Our Annual General Meeting is on Wednesday 3 March 2021 from 3pm. The link has been emailed out to you if you are a member.
Below is the AGM report (which includes the budget) and the motions booklet which we will be going through at the AGM
We are bringing together activists across local government unions, community campaigns and the Labour Party to discuss how we can stop local government cuts and defend our communities.
Bell Ribeiro-Addy MP
Sean Fox, UNISON Chair of the National Joint Council Committee
Susan Matthews, Unite Branch Secretary and Executive Council member
Andy Prendergast, GMB Southern Region Lead Officer for Public Services
Duncan Morrison, Lewisham NEU Branch Secretary
Councillor James McAsh
Chaired by Ruth Cashman, Lambeth UNISON
The government must fund local councils properly for the first time in more than a decade in order to keep communities safe and rebuild the country after the pandemic. Unless ministers fix the current funding shortfall – estimated to be in the region of £10bn – there could be tens of thousands of job losses and catastrophic cuts to local services in England, according to the union.
Many of the people providing essential services throughout the pandemic – including social care, waste collection and environmental health workers – could soon be out of work, despite councils having a central role in keeping people safe in the months ahead.
TO REGISTER CLICK HERE https://www.eventbrite.co.uk/e/fighting-local-government-cuts-tickets-140255023551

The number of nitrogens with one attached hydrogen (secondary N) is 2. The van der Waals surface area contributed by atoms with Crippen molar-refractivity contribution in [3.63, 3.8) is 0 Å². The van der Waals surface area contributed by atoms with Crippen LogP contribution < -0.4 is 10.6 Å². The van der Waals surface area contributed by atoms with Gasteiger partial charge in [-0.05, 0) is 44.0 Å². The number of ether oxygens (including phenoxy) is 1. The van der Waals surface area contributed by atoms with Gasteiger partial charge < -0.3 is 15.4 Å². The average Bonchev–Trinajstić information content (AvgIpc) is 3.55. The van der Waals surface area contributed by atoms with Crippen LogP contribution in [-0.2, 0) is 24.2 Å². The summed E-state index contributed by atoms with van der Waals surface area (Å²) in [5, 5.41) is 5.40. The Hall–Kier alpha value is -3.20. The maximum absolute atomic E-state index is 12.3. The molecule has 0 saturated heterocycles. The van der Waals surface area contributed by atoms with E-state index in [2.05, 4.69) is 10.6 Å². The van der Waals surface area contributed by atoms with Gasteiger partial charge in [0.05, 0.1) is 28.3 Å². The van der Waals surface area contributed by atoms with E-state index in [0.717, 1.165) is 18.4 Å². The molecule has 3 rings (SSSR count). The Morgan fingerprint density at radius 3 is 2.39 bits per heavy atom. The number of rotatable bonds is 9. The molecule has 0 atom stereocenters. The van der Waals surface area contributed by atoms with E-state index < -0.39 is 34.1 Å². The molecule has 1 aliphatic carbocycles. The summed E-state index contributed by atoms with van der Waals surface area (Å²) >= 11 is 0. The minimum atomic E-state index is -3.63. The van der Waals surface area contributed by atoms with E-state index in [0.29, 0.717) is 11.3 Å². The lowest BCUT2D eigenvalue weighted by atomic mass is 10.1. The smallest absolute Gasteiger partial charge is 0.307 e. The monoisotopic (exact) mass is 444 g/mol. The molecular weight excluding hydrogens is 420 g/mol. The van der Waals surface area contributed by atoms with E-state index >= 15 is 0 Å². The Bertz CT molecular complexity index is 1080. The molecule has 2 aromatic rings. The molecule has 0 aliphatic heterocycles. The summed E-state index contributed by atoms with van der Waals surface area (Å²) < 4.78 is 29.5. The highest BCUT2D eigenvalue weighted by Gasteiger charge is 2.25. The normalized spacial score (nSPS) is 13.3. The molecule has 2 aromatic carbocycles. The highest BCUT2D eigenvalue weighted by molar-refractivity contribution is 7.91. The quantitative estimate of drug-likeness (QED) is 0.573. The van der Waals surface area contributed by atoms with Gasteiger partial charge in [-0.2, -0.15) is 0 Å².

Lambeth UNISON AGM is being held online on 3 March 2021
The purpose of the AGM is to bring the branch committee and its officers to account:
Motions at our AGM become branch policy and help guide us in campaigns we will run over the next 12 months.
For instance, we passed a motion at our 2019 AGM in support of school climate strikers and then we organised a delegation to go to their protest in central London in September. We passed a motion supporting the return of a Direct Labour Organisation (DLO) at the Council and we argued for it with senior managers, one is now being created.
Motions should be no more than 250 words (not including the title) and in numbered paragraphs
Email motions to email@example.com copying in shannah@Lambeth.gov.uk
Nominations are now open for officer posts on our branch committee
Lambeth UNISON is run by a branch committee, made up of officers elected at AGM, convenors elected by members in each directorate of the council, and stewards elected by members in teams/workplaces. The branch committee meets monthly and is the leadership of the branch. For an overview of the different roles and their responsibilities, please check out (https://www.unison.org.uk/about/our-organisation/activists/branch-roles/)
All officer posts are open for nominations. For information on how to nominate please read below.
Branch Secretary In charge of day to day running of the branch, overall strategy, campaigns, etc (5 days facility agreed)